On the 19 October 2016, Bletchley Park celebrated 25 years since the first Bletchley Park tea party to reunite Government Code and Cypher School veterans for the first time since the war. To mark the anniversary Bletchley Park gave away free passes to the first 25 visitors through the door.
In 1991 local historians set out to arrange a small tea party to give Bletchley Park veterans a chance to see their wartime home one last time before bulldozers knocked it down for housing.
Nowadays, Bletchley Park is well-equipped to welcome a quarter of a million visitors a year but in 1991, Peter Wescombe, the man with the idea to hold the party, had to sneak into the site to speak to site manager Doreen Sawyer. Doreen agreed to his idea for a small farewell party catering for about 20 people but the escalating numbers of veterans interested in attending sent the invitation list soaring to over 200 and gave her sleepless nights.
“I had not said a word to my boss man. He didn’t know anything about this. In the end, when we got over a hundred I thought no way can I cope with this without saying something.”
With only weeks to go and the fate of the party balancing on a line of telephone cable, Doreen told her boss about the plan.
“He said, “Oh Doreen, what the heck are we going to do?’ And I said, ‘I don’t know. We’re stuck with tea and biscuits.'”
Doreen’s boss took the matter in hand and promptly contacted British Telecom Headquarters in London. To Doreen’s relief, the Director said, “Yes, go for it. It is quite important.” And that’s how it started.
When the veterans arrived on the 19 October 1991 they walked through the mansion, circled the rotting huts and peered through the windows of derelict blocks reminiscing about work, play and ghastly food. Amongst the laughter and anecdotes captured on 14 hours of audio, something stirred. Whether it was the warm glow of memories or the growing national realisation of the importance of the site, the veterans and historians knew that the site was far too important to knock down. So began the campaign to save Bletchley Park.
Peter Wescombe, the man leading the campaign, remembers the incident that crystallised his determination to save Bletchley Park:
“I was walking around the park with these two men I didn’t know from Adam. One was Harry Hinsley and the other was a chap called Stuart Milner-Barry, who was the head of Hut 6. Harry Hinsley, of course, was a Hut 4 man and became number two here and also wrote his magnum opus British Secret Intelligence in the Second World War. He, in fact, was talking to Stuart Milner-Barry and Edward Thomas and they were walking around the lake and I was walking with them, and they got round to where the steps are and Stuart Milner-Barry said, ‘Do you remember Harry when you came in roaring drunk and drove your cycle into the lake?’ Harry, of course, was a very straight-laced bloke. ‘Yes,’ Harry said. ‘Do you remember what you said?’ Harry said ‘No.’ Stuart said, ‘Please don’t tell Hilary. Please don’t tell Hilary.’ Hilary was his girlfriend and they married after the war…. And I thought, Yes. That’s the sort of thing we need. Not just the straight-laced stuff about codebreaking. These were ordinary people doing an extraordinary job. That’s the story I wanted to get…So that’s how the whole thing took off after the party.”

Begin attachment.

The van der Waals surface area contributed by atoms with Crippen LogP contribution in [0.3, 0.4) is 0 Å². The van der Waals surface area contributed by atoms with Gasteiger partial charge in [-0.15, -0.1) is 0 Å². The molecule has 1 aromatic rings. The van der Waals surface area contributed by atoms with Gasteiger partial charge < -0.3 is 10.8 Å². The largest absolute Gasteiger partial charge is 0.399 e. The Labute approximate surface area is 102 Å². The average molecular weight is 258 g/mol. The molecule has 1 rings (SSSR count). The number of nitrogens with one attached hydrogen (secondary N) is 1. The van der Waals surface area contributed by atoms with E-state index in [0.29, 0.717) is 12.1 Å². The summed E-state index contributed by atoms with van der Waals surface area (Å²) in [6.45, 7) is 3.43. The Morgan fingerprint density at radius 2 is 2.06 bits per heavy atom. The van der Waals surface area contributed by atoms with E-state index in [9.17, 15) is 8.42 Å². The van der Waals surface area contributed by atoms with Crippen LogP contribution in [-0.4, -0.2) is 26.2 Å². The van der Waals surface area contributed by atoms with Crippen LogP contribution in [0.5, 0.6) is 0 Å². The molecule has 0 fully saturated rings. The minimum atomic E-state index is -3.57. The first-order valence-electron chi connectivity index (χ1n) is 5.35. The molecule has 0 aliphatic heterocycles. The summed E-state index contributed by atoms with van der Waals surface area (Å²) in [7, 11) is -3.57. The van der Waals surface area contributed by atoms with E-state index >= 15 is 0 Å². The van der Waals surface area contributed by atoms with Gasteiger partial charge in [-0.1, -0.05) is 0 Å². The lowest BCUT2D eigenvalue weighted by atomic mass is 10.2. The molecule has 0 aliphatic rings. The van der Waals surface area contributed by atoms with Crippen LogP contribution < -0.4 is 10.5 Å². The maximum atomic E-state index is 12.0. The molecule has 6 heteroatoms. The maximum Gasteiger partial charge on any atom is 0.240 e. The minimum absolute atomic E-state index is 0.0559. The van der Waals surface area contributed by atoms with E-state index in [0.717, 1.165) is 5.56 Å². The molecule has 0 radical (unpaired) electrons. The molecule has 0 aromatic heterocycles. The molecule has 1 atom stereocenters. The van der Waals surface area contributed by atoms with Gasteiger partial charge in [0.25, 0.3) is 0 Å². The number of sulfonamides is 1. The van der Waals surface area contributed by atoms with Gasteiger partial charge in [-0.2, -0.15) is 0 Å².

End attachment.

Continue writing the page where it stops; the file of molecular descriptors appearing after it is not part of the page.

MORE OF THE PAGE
The 14 hours of audio recorded that day were recently discovered in Bletchley Park Archives and capture the veterans’ reactions to seeing Bletchley Park for the first time since the war. They also give an incredible insight into staff recruitment, the roles they carried out and the reality of working at the secret intelligence site and its outstations. In one recording, veteran Nancy Holderness comments:
“We were a motley crew really, from all different walks of life – I was in the lingerie department at Marshall & Snelgrove. We were sworn to secrecy and we took it so seriously. In wartime everyone realised how serious everything was and if you were on secret work they respected it.”
Katherine White from the Bletchley Park Podcast reminds us that the 1991 tea party started something else too:
“The campaign to save Bletchley Park from being bulldozed was not the only thing that party started. It was also the first of what has become the highlight of the year at Bletchley Park – the annual Veterans’ Reunion. This year’s was another great day, with veterans bringing their families to remember and celebrate their contribution.”
From October to December 2016, the Bletchley Park Podcast will mark the 25th anniversary of the party that saved Bletchley Park with three special episodes made from the recently discovered tapes. Listen to October’s episode below, which features interviews from the 2016 Veterans’ Reunion as well as the 1991 Bletchley Park tea party.